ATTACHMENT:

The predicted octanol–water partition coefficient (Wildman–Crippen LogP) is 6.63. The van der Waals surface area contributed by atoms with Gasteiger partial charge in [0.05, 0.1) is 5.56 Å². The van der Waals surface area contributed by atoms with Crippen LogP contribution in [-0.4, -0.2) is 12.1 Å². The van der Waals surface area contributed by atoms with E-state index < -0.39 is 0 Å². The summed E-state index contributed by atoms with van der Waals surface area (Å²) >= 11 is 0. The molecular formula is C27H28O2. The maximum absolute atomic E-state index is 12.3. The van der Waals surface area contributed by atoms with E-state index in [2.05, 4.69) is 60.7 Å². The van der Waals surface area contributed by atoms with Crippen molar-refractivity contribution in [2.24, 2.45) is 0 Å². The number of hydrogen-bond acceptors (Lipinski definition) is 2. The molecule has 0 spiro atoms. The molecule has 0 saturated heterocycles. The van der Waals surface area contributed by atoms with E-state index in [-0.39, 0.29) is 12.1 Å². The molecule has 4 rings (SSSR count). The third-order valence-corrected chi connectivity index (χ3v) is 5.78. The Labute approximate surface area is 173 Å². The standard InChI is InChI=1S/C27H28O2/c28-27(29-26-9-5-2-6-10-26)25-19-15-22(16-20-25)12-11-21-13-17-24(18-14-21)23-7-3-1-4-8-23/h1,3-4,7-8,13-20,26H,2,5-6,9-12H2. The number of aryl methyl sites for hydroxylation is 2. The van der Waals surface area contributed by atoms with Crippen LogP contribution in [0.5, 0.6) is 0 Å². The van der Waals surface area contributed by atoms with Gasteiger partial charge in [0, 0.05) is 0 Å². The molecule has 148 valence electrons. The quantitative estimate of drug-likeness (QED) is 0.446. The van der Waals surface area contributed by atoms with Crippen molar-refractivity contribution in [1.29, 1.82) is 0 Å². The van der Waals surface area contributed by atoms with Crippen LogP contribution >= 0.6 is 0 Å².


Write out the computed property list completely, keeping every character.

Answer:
The predicted octanol–water partition coefficient (Wildman–Crippen LogP) is 6.63. The van der Waals surface area contributed by atoms with Gasteiger partial charge in [0.05, 0.1) is 5.56 Å². The van der Waals surface area contributed by atoms with Crippen LogP contribution in [-0.4, -0.2) is 12.1 Å². The van der Waals surface area contributed by atoms with E-state index < -0.39 is 0 Å². The summed E-state index contributed by atoms with van der Waals surface area (Å²) >= 11 is 0. The molecular formula is C27H28O2. The maximum absolute atomic E-state index is 12.3. The van der Waals surface area contributed by atoms with E-state index in [2.05, 4.69) is 60.7 Å². The van der Waals surface area contributed by atoms with Crippen molar-refractivity contribution in [2.24, 2.45) is 0 Å². The number of hydrogen-bond acceptors (Lipinski definition) is 2. The molecule has 0 spiro atoms. The molecule has 0 saturated heterocycles. The van der Waals surface area contributed by atoms with E-state index in [-0.39, 0.29) is 12.1 Å². The molecule has 4 rings (SSSR count). The third-order valence-corrected chi connectivity index (χ3v) is 5.78. The Labute approximate surface area is 173 Å². The standard InChI is InChI=1S/C27H28O2/c28-27(29-26-9-5-2-6-10-26)25-19-15-22(16-20-25)12-11-21-13-17-24(18-14-21)23-7-3-1-4-8-23/h1,3-4,7-8,13-20,26H,2,5-6,9-12H2. The number of aryl methyl sites for hydroxylation is 2. The van der Waals surface area contributed by atoms with Crippen LogP contribution in [0.5, 0.6) is 0 Å². The van der Waals surface area contributed by atoms with Gasteiger partial charge in [0, 0.05) is 0 Å². The molecule has 148 valence electrons. The quantitative estimate of drug-likeness (QED) is 0.446. The van der Waals surface area contributed by atoms with Crippen molar-refractivity contribution in [1.29, 1.82) is 0 Å². The van der Waals surface area contributed by atoms with Crippen LogP contribution >= 0.6 is 0 Å².